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Unlocking the secrets of Natural Bokeh

Mountain grass with bokeh (c) 2016 AMG

It’s hard not to love those high-end photographs where the subject is set against a blured background. The technique is called bokeh (BO’-keh), derived from a japanese word for ‘blur’ or ‘haze’.

Portrait and macro pro photographers use bokeh all the time to enhance their images, but others can stumble on it unawares, as I did with my first DSLR, a Nikon D70 and the stock 70-200MM telephoto it came with.

With some planning and insight, you can take steps to bring bokeh into your photography.

Here are some things to try:

  • Use a telephoto lens, and use the fastest lens you can get – a wide maximum aperature (aka a small “f-stop”, like f/2 or f/2.8)
  • Keep your lens open wide (e.g. f/2, or f/2.8) when shooting, to let lots of light in; do this using “Manual” (M) or using “Aperature Priority” (A) setting
  • Choose a background that is as far away from your subject as possible; often we ignore our background choices, but for good bokeh, it’s critical
  • Choose a breakgroun that’s mostly solid, and that contrasts with your subject
  • Get reasonably close to your subject, but far enough away that you can still zoom in
  • If you can’t move the subject, move yourself (e.g., the angle that you’re shooting, relative to the subject)
  • Zoom in as much as possible (e.g., focal length > 100mm)
  • Don’t mind that all these adjustments have you moving in zig-zags; with practice, you’ll know where you, the subject and the background need to be relative to each other
  • Beware of ‘noisy’ or ‘bad’ bokeh – if your blurred background remains cluttered, it can fight with your subject rather than framing it; with nature’s leaves and branches, we face this challenge all the time
  • For added interest, try to get points of light or ‘specular’ reflections in your background; these will become soft, pleasing “bokeh balls” that can make your bokeh even more eye-catching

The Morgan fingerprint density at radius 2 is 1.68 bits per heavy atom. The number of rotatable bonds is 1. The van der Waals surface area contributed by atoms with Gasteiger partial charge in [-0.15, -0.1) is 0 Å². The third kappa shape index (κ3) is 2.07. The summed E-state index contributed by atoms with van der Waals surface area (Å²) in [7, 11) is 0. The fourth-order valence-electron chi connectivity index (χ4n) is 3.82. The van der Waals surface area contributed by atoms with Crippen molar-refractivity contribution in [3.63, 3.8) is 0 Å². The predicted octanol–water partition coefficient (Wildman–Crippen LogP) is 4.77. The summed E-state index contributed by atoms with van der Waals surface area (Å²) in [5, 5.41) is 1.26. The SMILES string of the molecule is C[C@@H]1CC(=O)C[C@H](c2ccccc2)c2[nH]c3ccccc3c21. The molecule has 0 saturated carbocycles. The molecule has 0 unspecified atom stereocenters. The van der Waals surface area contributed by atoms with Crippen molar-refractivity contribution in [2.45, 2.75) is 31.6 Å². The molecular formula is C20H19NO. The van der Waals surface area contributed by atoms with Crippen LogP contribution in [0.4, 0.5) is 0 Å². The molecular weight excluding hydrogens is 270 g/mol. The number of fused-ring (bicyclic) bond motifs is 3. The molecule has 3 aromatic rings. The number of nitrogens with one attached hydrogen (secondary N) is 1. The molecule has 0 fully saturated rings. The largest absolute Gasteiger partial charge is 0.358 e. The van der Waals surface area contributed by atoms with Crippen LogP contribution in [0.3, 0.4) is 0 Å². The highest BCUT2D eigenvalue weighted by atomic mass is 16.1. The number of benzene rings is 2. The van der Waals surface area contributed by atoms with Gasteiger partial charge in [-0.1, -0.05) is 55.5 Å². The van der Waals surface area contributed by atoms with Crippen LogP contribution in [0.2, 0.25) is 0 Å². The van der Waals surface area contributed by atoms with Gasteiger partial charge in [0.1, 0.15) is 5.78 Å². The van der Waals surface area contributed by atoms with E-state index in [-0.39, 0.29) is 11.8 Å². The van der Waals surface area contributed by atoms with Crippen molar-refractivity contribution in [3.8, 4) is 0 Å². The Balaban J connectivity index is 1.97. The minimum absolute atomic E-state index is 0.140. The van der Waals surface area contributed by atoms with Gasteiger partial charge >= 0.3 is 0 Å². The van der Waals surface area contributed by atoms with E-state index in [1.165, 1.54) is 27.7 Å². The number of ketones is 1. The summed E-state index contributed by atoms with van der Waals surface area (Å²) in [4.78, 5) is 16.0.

That’s a lot of factors, for certain. You don’t need to use every tip every time. But the more factors in play, the more bokeh you’ll see in your images.

Marcescence of Beech, showing bokeh in nature (c) 2020 AMG

What you are doing with the above steps is making your depth of field more shallow – literally, limiting what will be in focus – which is ideally just your subject.

This is the opposite of what smartphones and wide-angle lenses typically do, which puts as much into focus as possible.

You can use “Portrait” (P) mode if you have it to de-focus around your subject in real-time. Sure it’s a short-cut, but it’s a way to get there, especially if your lens choices and setup time are limiting.

My bokeh is often set in nature, so my subjects might be grass, leaves, flowers or birds. Ideal backgrounds for me? Generally it would be woods, fields, or mountains. Open water, beaches and flowing streams always afford some interesting options. I like to explore layers in my nature shots, experimenting with what’s in focus. Bokeh helps me separate those layers, when I’m able to keep the background simple.

In short, seek to isolate your subject as much as possible.

Of course, beautiful bokeh is in the eye of the beholder. Try different permutations based on the steps above, to see what you come up with. Find the steps that work best for you. Great photography is a journey. I’d love to hear where you are taking your bokeh.

Autumn grass, with bokeh balls (specs of sunlight) near Pittsboro NC (c) 2016 AMG

Red maple w/ bokeh (c) 2020

Among branches (c) 2020